Smith Rowe certainly did the most of his first appearance for the club since October.
Bukayo Saka provides another man of the match performance in the Europa League
While Smith Rowe make an impact from out on the right side of the pitch, Bukayo Saka had an even more influential showing from out on the left.
Saka orchestrated play as the wing-back out on the left, which gave him the responsibility of covering the entire left flank. So, when Arsenal controlled possession in the final third, Saka was there receiving and distributing possession. And in situations where Arsenal dropped to a low block to counter Liege, Saka patrolled the defensive third seeking to clear away the ball.
Saka’s attacking contributions is what made the difference in his performance and also with the final score. Unlike his wing-back counterpart Maitland-Niles, Saka was more assertive to involve himself in the build-up of play while in the final third. He made a number of off-ball runs deep into Liege’s defensive third. It came to the point where he essentially played like a third winger in Arsenal’s tactical setup. Sure, this aggressive approach inevitably leaves behind open space in behind for Liege to pounce on via a counter-attack sequence, but he did make an extensive effort to track back and challenge for the ball whenever the Gunners lost possession in dangerous areas of the pitch.
His exuberant presence while in the final third created an array of problems for Liege’s defensive setup. Mehdi Carcela-Gonzalez and Collins Fai had an extremely difficult time man-marking and even limiting the on-ball activity from Saka. Like Smith Rowe, Saka enjoyed great success in keeping possession; he completed both of his dribble attempts when on the ball and won six out of seven grounds duels.
Even after the late switch to a 4-2-3-1 setup, Saka continued to have his way on the flanks, which was evident with his goal after a quick run from out wide. Liege’s wide defenders simply had no answer on limiting his attacking contribution over the 90 minutes.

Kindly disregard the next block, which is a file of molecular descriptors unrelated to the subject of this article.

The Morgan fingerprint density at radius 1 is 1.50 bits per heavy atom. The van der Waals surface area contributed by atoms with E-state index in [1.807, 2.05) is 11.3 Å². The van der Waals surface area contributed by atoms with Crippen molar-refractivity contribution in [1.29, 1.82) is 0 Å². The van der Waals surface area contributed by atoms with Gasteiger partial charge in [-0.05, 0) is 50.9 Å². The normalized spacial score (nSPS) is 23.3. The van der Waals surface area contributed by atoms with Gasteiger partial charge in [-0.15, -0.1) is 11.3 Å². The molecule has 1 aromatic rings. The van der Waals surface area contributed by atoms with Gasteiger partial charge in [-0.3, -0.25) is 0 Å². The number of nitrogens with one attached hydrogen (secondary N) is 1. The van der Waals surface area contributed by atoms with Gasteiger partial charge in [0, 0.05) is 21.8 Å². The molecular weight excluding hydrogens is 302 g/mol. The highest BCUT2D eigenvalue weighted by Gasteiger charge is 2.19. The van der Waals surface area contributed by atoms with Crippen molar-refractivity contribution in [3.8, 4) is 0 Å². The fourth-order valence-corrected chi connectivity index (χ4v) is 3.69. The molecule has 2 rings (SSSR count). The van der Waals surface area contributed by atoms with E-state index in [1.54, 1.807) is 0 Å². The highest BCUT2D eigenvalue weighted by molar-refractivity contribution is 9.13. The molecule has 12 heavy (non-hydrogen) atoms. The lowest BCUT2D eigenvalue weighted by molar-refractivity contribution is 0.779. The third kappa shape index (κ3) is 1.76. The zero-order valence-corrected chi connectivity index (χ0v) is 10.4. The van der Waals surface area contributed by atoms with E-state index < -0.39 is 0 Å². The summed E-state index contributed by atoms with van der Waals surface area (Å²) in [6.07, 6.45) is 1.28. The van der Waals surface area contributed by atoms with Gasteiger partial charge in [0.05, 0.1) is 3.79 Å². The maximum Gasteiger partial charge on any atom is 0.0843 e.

With this performance, the 18-year-old caps off the Europa League group stage with two goals, four assists and an average of three key passes per game.
A deep Europa League run won’t be easy work like in seasons past
Over their last two Europa League runs, Arsenal did not really have much problem through the early stages of the tournament. The Gunners were able to breeze past the group stage and they also won their opening three knockout stage rounds without facing many significant tactical challenges.
But this season will be different.
Arsenal have tactical issues they still need to figure out. But more importantly, the competition will be even more challenging. From defensively stout teams like Inter Milan to counter-attacking units like Roma, Arsenal will certainly have to play near flawless games if they wish to make another final.
Whether it will be Ljungberg or another manager in charge, it will also be interesting to see just how they will approach the early stages of the knockout rounds considering resting starters may come into play during the stretch run of league season.
For now, the Gunners will shift their focus on their upcoming home showdown against Manchester City, which will be Ljungberg’s biggest tactical test so far.